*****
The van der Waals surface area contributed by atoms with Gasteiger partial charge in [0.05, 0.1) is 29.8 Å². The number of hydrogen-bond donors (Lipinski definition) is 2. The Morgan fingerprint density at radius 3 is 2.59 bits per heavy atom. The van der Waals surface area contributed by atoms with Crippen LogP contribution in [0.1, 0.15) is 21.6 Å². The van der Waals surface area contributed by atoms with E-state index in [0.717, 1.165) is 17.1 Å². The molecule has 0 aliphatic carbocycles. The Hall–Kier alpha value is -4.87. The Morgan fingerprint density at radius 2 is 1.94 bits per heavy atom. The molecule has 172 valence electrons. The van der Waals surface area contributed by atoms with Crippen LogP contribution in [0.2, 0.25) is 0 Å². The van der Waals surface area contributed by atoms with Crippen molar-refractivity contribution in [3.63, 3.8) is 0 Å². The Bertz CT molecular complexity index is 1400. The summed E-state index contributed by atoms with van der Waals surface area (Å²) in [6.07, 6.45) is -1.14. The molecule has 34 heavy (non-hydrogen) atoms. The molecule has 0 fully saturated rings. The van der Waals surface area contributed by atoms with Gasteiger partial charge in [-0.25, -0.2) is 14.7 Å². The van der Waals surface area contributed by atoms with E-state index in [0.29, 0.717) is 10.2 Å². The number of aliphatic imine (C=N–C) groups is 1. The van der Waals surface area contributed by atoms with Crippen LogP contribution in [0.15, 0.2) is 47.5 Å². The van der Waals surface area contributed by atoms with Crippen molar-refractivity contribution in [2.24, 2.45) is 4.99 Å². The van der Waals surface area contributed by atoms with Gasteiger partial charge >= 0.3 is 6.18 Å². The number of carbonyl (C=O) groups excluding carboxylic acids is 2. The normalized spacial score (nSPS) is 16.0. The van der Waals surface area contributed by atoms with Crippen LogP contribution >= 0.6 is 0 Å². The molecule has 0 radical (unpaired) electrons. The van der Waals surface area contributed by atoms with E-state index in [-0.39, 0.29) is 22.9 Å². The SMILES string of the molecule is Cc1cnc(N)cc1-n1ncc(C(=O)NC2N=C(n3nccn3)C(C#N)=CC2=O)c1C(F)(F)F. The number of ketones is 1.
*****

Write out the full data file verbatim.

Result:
The van der Waals surface area contributed by atoms with Gasteiger partial charge in [0.05, 0.1) is 29.8 Å². The number of hydrogen-bond donors (Lipinski definition) is 2. The Morgan fingerprint density at radius 3 is 2.59 bits per heavy atom. The van der Waals surface area contributed by atoms with Crippen LogP contribution in [0.1, 0.15) is 21.6 Å². The van der Waals surface area contributed by atoms with E-state index in [0.717, 1.165) is 17.1 Å². The molecule has 0 aliphatic carbocycles. The Hall–Kier alpha value is -4.87. The Morgan fingerprint density at radius 2 is 1.94 bits per heavy atom. The molecule has 172 valence electrons. The van der Waals surface area contributed by atoms with Crippen LogP contribution in [0.2, 0.25) is 0 Å². The van der Waals surface area contributed by atoms with Crippen molar-refractivity contribution in [3.63, 3.8) is 0 Å². The Bertz CT molecular complexity index is 1400. The summed E-state index contributed by atoms with van der Waals surface area (Å²) in [6.07, 6.45) is -1.14. The molecule has 34 heavy (non-hydrogen) atoms. The molecule has 0 fully saturated rings. The van der Waals surface area contributed by atoms with Gasteiger partial charge in [-0.25, -0.2) is 14.7 Å². The van der Waals surface area contributed by atoms with E-state index in [0.29, 0.717) is 10.2 Å². The number of aliphatic imine (C=N–C) groups is 1. The van der Waals surface area contributed by atoms with Crippen LogP contribution in [0.15, 0.2) is 47.5 Å². The van der Waals surface area contributed by atoms with Crippen molar-refractivity contribution in [2.24, 2.45) is 4.99 Å². The van der Waals surface area contributed by atoms with Gasteiger partial charge >= 0.3 is 6.18 Å². The number of carbonyl (C=O) groups excluding carboxylic acids is 2. The normalized spacial score (nSPS) is 16.0. The van der Waals surface area contributed by atoms with Crippen LogP contribution >= 0.6 is 0 Å². The molecule has 0 radical (unpaired) electrons. The van der Waals surface area contributed by atoms with E-state index in [-0.39, 0.29) is 22.9 Å². The SMILES string of the molecule is Cc1cnc(N)cc1-n1ncc(C(=O)NC2N=C(n3nccn3)C(C#N)=CC2=O)c1C(F)(F)F. The number of ketones is 1.